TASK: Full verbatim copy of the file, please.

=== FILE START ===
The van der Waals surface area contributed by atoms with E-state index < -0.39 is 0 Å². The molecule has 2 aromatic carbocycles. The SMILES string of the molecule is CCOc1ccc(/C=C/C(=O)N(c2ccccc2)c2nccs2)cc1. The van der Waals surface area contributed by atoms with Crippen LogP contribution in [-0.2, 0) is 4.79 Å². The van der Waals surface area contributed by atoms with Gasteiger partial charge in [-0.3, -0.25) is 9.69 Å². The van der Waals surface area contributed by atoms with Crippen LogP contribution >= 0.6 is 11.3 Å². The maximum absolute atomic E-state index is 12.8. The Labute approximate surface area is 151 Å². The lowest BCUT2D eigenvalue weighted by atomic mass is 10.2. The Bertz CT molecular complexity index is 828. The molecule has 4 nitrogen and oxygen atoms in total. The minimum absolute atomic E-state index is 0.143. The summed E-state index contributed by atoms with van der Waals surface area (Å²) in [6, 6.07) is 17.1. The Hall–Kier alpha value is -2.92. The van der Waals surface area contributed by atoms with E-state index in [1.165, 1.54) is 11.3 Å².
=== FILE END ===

The van der Waals surface area contributed by atoms with E-state index < -0.39 is 0 Å². The molecule has 2 aromatic carbocycles. The SMILES string of the molecule is CCOc1ccc(/C=C/C(=O)N(c2ccccc2)c2nccs2)cc1. The van der Waals surface area contributed by atoms with Crippen LogP contribution in [-0.2, 0) is 4.79 Å². The van der Waals surface area contributed by atoms with Gasteiger partial charge in [-0.3, -0.25) is 9.69 Å². The van der Waals surface area contributed by atoms with Crippen LogP contribution >= 0.6 is 11.3 Å². The maximum absolute atomic E-state index is 12.8. The Labute approximate surface area is 151 Å². The lowest BCUT2D eigenvalue weighted by atomic mass is 10.2. The Bertz CT molecular complexity index is 828. The molecule has 4 nitrogen and oxygen atoms in total. The minimum absolute atomic E-state index is 0.143. The summed E-state index contributed by atoms with van der Waals surface area (Å²) in [6, 6.07) is 17.1. The Hall–Kier alpha value is -2.92. The van der Waals surface area contributed by atoms with E-state index in [1.165, 1.54) is 11.3 Å².